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My Most Asked Questions About Behavioural Science (part 2)

In the previous article I addressed some frequently asked questions about moving into behavioural science and whether you need a (PhD) degree to enter the field. I want to reiterate that these answers are highly individual, but I have noticed some general trends. In today’s post we’re going to look at two more frequently asked questions: what you can do with a behavioural science degree and what a behavioural science job looks like!


1. What can you do with a behavioural science degree? Let’s assume for a second here that you went the pre-planned route: you have a degree in either psychology or economics, and then went on to studying an MSc in behavioural science (or behavioural economics). This degree will have taught you the following: the history of behavioural, the core models throughout the different decades of developments, the key studies, several core biases, core models in psychology, core models in (experimental) economics, hopefully a bit of neuroscience, a lot about cognition and even more about experimental methods and analytics. In terms of skillset, you now know how to diagnose behavioural problems, build interventions that could resolve them, test those interventions (experimentation) and analyze the results of those experiments to further tailor the interventions. That’s what behavioural scientists do. Now with that knowledge and skillset, what can you do? The easiest route is to start looking for jobs with the word ‘behavioural’ in them. My current job is being a ‘behavioural science manager’ – it is rather on the nose. These jobs can be within a range of companies. Due to my PhD being in personal finance applications of behavioural science, I only really have an interest (currently) in working in the financial domain. So I went looking for behavioural units associated with financial organizations. But even those or plenty. When in finance you can work for a bank, fintech (both well established and start-ups), or for government (think of consumer protection units). You can also work for investing firms (Fidelity) or financial service aggregators (Morningstar). They all have behavioural units. If finance is not your thing, don’t worry, there’s plenty of other sectors with behavioural units. There’s the entire public sector. Both Australia and the UK have a massive amount of government facing behavioural science units. BIT and Kantar are some really great examples that have British origins, but are global now. There’s also marketing and product research focused units – NIBUD and Unilever (Netherlands) and Ogilvy (UK) come to mind. And then there’s the general consultancies which will take on projects in any sector and domain and those are global. To name a few examples: Affective Advisory (Switzerland), BEWorks (Canada), Decision Design (Australia), Decision Technology (UK), Mindworx (Slovakia), and so many more! And don’t get too hung up on the term ‘behavioural’. There’s plenty of other jobs that are ‘behavioural’ in nature but don’t have the title in the name. Anything UX, EX and CX is a really good example of this. Realistically, anything that involves humans, either directly (experimentation) or indirectly (analytics) is a pretty good bet for a behavioural scientist. And obviously, there’s always academia!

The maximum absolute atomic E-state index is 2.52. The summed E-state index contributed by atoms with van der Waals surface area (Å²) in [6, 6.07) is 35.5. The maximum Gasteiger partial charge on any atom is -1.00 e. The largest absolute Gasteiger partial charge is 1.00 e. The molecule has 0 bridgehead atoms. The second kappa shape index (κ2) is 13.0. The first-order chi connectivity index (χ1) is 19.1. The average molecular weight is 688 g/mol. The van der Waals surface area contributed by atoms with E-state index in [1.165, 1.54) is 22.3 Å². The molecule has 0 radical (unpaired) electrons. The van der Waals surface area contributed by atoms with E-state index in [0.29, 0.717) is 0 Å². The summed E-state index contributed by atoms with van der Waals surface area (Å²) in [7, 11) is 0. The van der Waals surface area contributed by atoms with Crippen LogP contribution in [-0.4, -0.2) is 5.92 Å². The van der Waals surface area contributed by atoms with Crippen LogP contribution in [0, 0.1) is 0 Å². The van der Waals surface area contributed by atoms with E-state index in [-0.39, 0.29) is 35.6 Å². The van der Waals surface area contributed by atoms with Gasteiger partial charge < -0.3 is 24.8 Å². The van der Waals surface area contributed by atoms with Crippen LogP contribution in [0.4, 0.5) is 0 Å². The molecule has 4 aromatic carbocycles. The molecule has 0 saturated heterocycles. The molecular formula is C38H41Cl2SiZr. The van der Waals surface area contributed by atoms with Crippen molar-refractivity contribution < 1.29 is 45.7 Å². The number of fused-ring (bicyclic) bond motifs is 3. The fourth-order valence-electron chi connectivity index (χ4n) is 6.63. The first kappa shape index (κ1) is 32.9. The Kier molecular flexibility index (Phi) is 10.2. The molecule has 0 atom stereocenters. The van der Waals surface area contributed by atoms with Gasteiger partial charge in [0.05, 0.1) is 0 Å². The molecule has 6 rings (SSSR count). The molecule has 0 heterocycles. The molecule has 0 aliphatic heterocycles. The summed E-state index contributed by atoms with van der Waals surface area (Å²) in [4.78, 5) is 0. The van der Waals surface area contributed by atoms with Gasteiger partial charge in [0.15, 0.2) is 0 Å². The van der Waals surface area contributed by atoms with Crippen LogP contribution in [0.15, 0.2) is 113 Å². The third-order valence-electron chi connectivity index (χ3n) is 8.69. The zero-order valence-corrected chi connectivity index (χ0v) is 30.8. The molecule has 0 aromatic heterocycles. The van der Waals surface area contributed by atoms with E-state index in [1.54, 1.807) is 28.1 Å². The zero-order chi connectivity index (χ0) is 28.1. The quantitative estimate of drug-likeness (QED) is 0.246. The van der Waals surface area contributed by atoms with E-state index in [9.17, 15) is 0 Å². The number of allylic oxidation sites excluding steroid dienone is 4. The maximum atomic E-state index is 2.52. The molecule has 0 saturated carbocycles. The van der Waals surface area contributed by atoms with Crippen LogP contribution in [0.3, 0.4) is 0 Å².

2. What does a behavioural science job look like? Can you imagine how difficult this question is to answer given the breadth of behavioural jobs available – as per the last answer? It's difficult to pinpoint what any job looks like, before you’re in it. And it seems like this is a real concern. Now without writing 600 paragraphs for this question that still leave 80% unanswered. Reach out to the people in the jobs that you’re curious about. I’ve already mentioned this, but I have lots of people reach out to me with questions, that’s why I’m writing this article. And this is a question that always comes up: ‘what’s your job like?’ or “what does a day in your job look like?’ and the question I can answer the least because of NDAs: “what kind of projects are you working on?”. Now obviously, if you have no interest in working in behavioural science x personal finance, I am not the first person to reach out to (you still can, no issue at all). If your heart is set on working in the behavioural science x health domain, reach out to people who are working in that domain. So people who work for Bupa (health insurance and services), for example, would be a good shout. Or people who work in health teach start-ups could be a good shout too. If you really want to have the most accurate picture of what you may be getting yourself into, you’re going to have to network your butt off. LinkedIn is a great platform for finding people, so go and seek them out. And the lucky thing with the behavioural science community? One, they’re all really open and helpful people. And two, if this specific person is not 100% what you’re looking for, they can get you a better idea of the field AND link you to a person who might be a much better fit for what you’re looking for. The behavioural science community is still relatively small and niche that most people know each other, especially the old guard, so linking you to the next person in the chain is really not that difficult.


I think that’s where I am going to leave it for now. I’m sure that these two articles will spark a next round of FAQs. When they do, you’ll be the first to know! Are there any other burning questions regarding behavioural science you’d like to have answered?

Behavioural Science

Personal Finance



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